Dr. Denis Grillo, Ear, Nose & Throat, 04/30/13

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Do dogs make us healthier?

By Dr. Denis Grillo

If you are a dog owner, I do not need to tell you how much joy and benefit your pet dog brings you, but did you know there is actually some scientific basis for that?

Oxytocin is a hormone that seems to be released in the blood when we have contact with our pet dogs. Oxytocin is a stress-reducing hormone that helps people calm down and decreases their anxiety.

It is produced in the hypothalamus at the base of the brain, and there are neurons, which are nerve cells, in part of the neurologic system that produce and secrete this oxytocin hormone.

Scientists and researchers think that oxytocin could be called a “bonding hormone,” as it seems to function in certain social situations such as the bond between mother and child, and even seems to be elevated in certain ethnic or social groups when they are together.

This bonding effect of the oxytocin hormone is probably stronger in some instances between dog and man than between humans. I think we all probably know examples of when friends or family have bailed out and the dog has remained faithfully at our side.

Some outsiders from other areas of the world look at dogs as being dirty and useless, and might think we are crazy in the way we treat our pets, but there are certain cultures and countries that cherish their pets, and treat them like a family member, and spend and do more for their pet than they would a fellow human.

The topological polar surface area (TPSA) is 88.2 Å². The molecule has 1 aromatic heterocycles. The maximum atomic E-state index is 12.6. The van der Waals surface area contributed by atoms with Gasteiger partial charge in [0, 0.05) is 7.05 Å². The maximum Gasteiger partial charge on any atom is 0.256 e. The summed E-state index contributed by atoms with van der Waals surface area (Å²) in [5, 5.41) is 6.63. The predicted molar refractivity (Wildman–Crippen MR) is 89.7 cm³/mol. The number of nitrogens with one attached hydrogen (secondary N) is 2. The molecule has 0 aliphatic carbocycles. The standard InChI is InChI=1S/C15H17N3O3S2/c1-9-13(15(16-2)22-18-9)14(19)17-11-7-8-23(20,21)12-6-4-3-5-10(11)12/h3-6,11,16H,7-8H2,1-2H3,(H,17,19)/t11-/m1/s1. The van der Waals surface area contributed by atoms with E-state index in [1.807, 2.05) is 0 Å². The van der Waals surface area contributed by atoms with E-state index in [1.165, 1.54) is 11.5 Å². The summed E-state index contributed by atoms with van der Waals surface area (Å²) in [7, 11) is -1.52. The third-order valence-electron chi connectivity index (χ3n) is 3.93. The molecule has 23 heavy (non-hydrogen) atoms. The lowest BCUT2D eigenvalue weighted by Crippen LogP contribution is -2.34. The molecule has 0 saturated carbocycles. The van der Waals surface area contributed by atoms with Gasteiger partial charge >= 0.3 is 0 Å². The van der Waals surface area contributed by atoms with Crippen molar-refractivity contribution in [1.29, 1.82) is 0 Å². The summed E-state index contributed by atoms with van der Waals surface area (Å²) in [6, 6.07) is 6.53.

The statistics in the pet industry, I think, would certainly support that.

Besides creating a bonding effect and being a stress-reducer, dogs also lower our blood pressure and heart rate, and this may be due to the fact that, unlike other pets, you have to interact, walk and exercise with your dog. This gets you up and off of your duff and you’re doing something that is good for you.

Dogs, especially puppies, have a way of eliciting a human’s caregiving response with their cute faces, which also bring out human characteristics such as sympathy and concern — all positive feelings that are not only good to experience, but good for our physical and mental well-being, stimulating the oxytocin hormone release.

One of the interesting points about dogs is they will willingly gaze into a human’s eye, unlike other animals. Researchers think this is very similar to the gaze between a mother and her infant, which is undeniably rewarding and makes you feel good. Dogs, as well as other pets, also teach children to be caring and sympathetic, and teach us how to be responsible for another life.

Despite some researchers who feel pets are social parasites that drain our affection, food, money, time and energy, the benefits of having a pet dog are all around us and noticeable each and every day. Service dogs can help our veterans deal with anxiety and post-traumatic stress disorder. The Animal Planet shows feature one cute dog or puppy after the other. Or some cute or mischievous behavior by a pet caught on YouTube, is popular to watch and share with friends.

Dogs serve unselfishly in law enforcement and military settings, and provide personal protection and companionship, but now we have scientific evidence they just somehow magically make us feel good and prolong our lives and happiness.
This article was put together with information from a previously published article in The Week magazine of March 8.

Denis Grillo, D.O., FOCOO, is an ear, nose and throat specialist in Crystal River. Call him at 352-795-0011 or visit CrystalCommunityENT.com.